This post is for those of you that have decided to use cloth diapers and want to do so on a budget.
I knew with my first that I wanted to use cloth diapers. I liked that they were better for the environment and could also save you money. The problem I ran into though was that there are an overwhelming amount of cloth diaper choices. A lot of the choices are also expensive. So while they might save you money in the long run it can be hard to part with that much money up front. I also disliked that many of the options could never be used for anything else. For example, an all-in-one diaper can only ever be a diaper. It couldn't be a cleaning rag after the kids are out of diapers. I wanted a system that was simple, budget friendly, and multi-purpose.
After a lot of research and trial and error I have finally come up with a system that has worked for both of my kids. It is fairly inexpensive and the inserts can be used long after your kids are out of diapers. This little guy seems pretty happy about that!
The covers that ended up winning me over are the Flip covers. They are one-size fits all and so far have fit both of my children. It is great that the same group of diapers can get me from birth to potty training. The only reason I could see needing a different cover is during the first month or so if your baby is on the smaller side. The waist and rise is adjustable using the rows of snaps. The back of the waist and leg holes have elastic that has done a great job containing any blow outs. I am able to get a good fit without it feeling too tight or leaving any gaps. I get by with four covers but I would recommend having five or six if you can. It makes life easier.
What turned me off to a lot of the newer style inserts was that most of them were just that.... inserts. They look like a large rectangle and after their life as a diaper, can't be much else. The inserts also tend to be much more expensive than prefolds or flat diapers. I decided on using flats. I almost decided against them because I thought you had to fold them in some crazy difficult way. But you don't. You can fold them up into a rectangle, just like the other inserts, and lay it in the diaper cover. Super easy! By the way, I did learn some of the folds and they are easy too once you get the hang of it.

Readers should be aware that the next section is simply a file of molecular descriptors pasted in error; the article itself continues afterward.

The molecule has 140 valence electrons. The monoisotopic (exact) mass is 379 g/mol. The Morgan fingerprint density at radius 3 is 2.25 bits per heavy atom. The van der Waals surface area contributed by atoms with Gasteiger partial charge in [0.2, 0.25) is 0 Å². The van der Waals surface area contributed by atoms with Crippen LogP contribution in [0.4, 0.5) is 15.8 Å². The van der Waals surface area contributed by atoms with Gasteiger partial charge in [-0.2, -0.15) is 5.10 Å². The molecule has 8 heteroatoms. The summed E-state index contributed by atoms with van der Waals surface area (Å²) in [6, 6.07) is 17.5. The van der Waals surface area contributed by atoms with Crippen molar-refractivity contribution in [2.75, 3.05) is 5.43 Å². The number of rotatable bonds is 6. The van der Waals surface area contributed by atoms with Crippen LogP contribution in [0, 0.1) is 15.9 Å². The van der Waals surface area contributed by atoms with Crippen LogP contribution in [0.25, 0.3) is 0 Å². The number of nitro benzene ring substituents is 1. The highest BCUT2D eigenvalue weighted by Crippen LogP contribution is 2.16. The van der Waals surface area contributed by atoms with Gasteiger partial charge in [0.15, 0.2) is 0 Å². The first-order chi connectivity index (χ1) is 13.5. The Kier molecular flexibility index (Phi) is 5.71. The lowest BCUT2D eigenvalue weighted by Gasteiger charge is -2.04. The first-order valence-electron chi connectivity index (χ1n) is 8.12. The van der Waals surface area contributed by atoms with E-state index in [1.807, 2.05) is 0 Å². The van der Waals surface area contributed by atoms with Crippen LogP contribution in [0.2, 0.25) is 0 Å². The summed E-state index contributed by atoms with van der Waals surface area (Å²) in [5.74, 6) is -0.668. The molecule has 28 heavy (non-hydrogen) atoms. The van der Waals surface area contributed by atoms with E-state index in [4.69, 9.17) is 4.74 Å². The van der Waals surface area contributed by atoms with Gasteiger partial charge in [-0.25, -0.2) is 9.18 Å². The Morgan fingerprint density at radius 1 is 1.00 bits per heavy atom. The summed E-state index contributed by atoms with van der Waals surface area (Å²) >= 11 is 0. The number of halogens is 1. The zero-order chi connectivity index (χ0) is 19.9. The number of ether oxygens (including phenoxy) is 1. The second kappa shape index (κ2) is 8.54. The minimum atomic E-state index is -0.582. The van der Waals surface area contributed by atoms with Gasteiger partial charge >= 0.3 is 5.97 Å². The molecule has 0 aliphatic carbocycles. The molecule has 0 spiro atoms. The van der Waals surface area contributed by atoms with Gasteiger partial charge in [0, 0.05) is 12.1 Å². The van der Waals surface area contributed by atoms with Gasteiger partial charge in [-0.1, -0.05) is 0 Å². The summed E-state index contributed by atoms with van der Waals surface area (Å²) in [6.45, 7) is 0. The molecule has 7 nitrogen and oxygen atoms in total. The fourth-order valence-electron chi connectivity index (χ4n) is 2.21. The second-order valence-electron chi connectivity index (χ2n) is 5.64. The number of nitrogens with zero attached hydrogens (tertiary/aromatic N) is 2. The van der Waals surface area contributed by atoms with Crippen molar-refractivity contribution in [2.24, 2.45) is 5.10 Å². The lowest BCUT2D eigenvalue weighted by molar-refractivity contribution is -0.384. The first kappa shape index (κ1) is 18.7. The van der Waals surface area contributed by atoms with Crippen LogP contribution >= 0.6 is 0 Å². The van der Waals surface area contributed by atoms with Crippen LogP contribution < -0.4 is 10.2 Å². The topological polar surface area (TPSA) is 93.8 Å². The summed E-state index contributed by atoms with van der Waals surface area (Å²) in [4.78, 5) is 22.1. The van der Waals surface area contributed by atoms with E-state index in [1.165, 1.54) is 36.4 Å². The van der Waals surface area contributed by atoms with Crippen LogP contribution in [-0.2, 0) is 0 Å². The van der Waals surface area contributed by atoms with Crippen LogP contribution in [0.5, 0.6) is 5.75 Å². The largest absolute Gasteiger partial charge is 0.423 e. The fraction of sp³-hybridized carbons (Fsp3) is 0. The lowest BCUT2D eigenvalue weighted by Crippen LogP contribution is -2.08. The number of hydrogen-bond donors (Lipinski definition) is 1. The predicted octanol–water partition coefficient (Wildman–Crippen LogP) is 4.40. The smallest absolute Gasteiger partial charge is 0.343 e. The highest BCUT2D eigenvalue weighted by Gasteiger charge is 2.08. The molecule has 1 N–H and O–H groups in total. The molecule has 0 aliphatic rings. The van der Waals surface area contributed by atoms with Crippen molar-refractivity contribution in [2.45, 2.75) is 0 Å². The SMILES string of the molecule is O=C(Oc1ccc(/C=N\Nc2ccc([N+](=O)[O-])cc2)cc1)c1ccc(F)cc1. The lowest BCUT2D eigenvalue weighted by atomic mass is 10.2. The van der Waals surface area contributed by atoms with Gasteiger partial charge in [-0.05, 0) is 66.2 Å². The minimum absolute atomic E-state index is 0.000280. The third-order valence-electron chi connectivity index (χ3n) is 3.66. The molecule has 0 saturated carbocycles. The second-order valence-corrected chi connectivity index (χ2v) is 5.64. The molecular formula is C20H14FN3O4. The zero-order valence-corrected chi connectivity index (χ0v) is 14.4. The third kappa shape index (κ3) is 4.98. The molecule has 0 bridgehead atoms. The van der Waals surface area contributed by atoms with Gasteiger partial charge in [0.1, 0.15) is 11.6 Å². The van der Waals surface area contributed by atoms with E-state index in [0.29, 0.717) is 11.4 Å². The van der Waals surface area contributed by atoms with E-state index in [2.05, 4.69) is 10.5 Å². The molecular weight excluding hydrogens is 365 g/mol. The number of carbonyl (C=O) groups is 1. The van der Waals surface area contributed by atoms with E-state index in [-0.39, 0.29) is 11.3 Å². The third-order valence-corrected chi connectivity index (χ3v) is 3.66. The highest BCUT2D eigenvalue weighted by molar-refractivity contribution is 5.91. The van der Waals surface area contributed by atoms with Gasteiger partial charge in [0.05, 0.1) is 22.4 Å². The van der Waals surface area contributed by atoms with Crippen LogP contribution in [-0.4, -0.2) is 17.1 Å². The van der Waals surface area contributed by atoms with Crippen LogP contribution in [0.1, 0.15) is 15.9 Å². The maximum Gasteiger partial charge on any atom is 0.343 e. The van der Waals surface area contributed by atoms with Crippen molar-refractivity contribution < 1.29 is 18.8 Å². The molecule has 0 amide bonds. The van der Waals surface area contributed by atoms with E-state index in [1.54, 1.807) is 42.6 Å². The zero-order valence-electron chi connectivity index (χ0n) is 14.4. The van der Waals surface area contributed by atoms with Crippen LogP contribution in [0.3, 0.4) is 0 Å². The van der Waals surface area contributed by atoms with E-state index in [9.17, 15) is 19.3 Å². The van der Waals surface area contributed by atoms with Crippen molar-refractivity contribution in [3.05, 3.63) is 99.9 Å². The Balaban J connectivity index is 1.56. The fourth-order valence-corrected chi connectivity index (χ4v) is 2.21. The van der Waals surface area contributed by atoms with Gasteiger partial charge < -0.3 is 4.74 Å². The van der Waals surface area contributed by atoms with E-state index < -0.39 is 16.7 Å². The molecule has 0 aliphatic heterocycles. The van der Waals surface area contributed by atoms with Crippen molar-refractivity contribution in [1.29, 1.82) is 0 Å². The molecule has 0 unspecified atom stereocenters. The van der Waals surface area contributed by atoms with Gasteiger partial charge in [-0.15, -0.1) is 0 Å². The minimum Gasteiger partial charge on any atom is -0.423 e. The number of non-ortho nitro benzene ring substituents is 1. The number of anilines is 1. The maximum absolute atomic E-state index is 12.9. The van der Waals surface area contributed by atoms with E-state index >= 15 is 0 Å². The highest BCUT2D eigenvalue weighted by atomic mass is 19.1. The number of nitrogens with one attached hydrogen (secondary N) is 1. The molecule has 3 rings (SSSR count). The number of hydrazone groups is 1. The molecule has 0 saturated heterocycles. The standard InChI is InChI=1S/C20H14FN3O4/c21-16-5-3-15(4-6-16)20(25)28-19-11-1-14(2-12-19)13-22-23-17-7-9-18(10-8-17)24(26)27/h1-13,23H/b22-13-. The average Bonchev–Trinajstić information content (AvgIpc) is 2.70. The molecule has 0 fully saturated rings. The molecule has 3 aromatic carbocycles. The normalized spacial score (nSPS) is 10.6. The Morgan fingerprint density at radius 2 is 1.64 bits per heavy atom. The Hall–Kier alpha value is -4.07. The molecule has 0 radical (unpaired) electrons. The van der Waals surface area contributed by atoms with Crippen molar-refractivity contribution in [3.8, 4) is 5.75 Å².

Flats are great in other ways too. They are only one layer thick so it is easy to get them clean and they dry very quickly. In a pinch, you can also use them for other purposes. I have used them as a diaper mat, blanket, handkerchief, and burp rag. Once I am done using them as diapers they will make great rags. Oh, and they also make great capes!
You can probably get by with twenty-four but I find it really helpful to have thirty-six. That way during the newborn phase when they are going through diapers like crazy I have some wiggle room if I miss a wash day.
Whether it be for bedtime or during the day when you know you'll need to go a little longer between changings, sometimes you need extra absorbency. At first I would just use two flat diapers but that can be a little bulky. I looked at a lot of the doublers sold online and realized they were either microfiber or a hemp blend. In talking it over with my husband, he suggested instead of buying the special inserts why not just try the microfiber rags. I purchased a bag of twenty-four and let me tell you, they are awesome! I fold one up (one when we go out or two for overnight) and place it under the flat diaper. It provides a lot of extra absorbency without a lot of bulk. And just like the flat diapers once I am done using them as diapers they can be used as rags.
One complaint people have with cloth diapers is that they do not wick moisture away from the skin like disposables do. The constant wetness can be uncomfortable to the child and could possibly lead to diaper rash. I have found the best way to help the situation is to use a liner. Most of the liners are a fleece material. The fleece allows the warm pee to pass right through to the diaper but the fleece itself will stay dry and provide a barrier so the wet diaper won't touch the skin. Liners are also a great way to keep diaper cream off of your diapers. I went the DIY route and bought some fleece from the fabric store. I cut it into twenty-four rectangles that are about the same size as a folded up flat diaper. Fleece won't fray so there is no sewing involved. Easy peasy!
I like to avoid chemicals when I can, especially for baby items. Most commercial diaper wipes come with a long list of questionable ingredients. I figure since I am already using cloth diapers it really isn't any more work to use cloth wipes as well. Plus, it saves you money. Cotton flannel is a great choice for wipes. It is absorbent and soft. You can buy flannel wipes already made or you can save on costs and cut your own from cotton flannel fabric. I chose to make my own. I simply cut the fabric with pinking shears. Again, no sewing involved. The wipes will fray a little bit but hold up really well. I cut mine into about 8 inch squares. To use I simply wet the wipes with warm water and spray with my diaper wipe solution.
That is my cloth diaper system in a nutshell. Of course everyone is different and what works for me may not work for you. I hope it provides some inspiration though and you can at least use it as a jumping off point.
Tune in Thursday to learn my cloth diaper wash routine and get the recipe for my wipe solution!
Do you use or plan on using cloth diapers? What works for you?
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P.S. This post may be linked up with the following blog hops: Monday- The Art of Homemaking Mondays, Mostly Homemade Mondays, Tuesday- The Homestead Blog Hop, Wednesday- The Homemaking Party, Homestead Blog Hop, Thursday- Our Simple Homestead Blog Hop, Friday- From the Farm Hop, Awesome Life Friday, Saturday- Simply Natural Saturdays.